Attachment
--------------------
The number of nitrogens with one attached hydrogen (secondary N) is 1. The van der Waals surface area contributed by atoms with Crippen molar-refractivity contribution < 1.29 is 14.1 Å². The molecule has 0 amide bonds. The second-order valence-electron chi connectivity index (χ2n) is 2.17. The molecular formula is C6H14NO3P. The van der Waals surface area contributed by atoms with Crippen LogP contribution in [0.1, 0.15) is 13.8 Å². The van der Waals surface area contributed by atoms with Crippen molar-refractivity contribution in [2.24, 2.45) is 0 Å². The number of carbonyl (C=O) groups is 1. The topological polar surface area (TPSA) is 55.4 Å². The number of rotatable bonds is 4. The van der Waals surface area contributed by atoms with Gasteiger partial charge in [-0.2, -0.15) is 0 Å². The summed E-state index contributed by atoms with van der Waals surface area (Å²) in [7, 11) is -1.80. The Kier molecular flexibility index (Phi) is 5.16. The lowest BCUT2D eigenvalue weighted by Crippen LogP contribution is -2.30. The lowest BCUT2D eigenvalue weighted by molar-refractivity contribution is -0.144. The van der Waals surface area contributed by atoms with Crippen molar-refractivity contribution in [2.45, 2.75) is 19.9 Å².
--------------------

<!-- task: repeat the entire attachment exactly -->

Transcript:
The number of nitrogens with one attached hydrogen (secondary N) is 1. The van der Waals surface area contributed by atoms with Crippen molar-refractivity contribution < 1.29 is 14.1 Å². The molecule has 0 amide bonds. The second-order valence-electron chi connectivity index (χ2n) is 2.17. The molecular formula is C6H14NO3P. The van der Waals surface area contributed by atoms with Crippen LogP contribution in [0.1, 0.15) is 13.8 Å². The van der Waals surface area contributed by atoms with Crippen molar-refractivity contribution in [2.24, 2.45) is 0 Å². The number of carbonyl (C=O) groups is 1. The topological polar surface area (TPSA) is 55.4 Å². The number of rotatable bonds is 4. The van der Waals surface area contributed by atoms with Gasteiger partial charge in [-0.2, -0.15) is 0 Å². The summed E-state index contributed by atoms with van der Waals surface area (Å²) in [7, 11) is -1.80. The Kier molecular flexibility index (Phi) is 5.16. The lowest BCUT2D eigenvalue weighted by Crippen LogP contribution is -2.30. The lowest BCUT2D eigenvalue weighted by molar-refractivity contribution is -0.144. The van der Waals surface area contributed by atoms with Crippen molar-refractivity contribution in [2.45, 2.75) is 19.9 Å².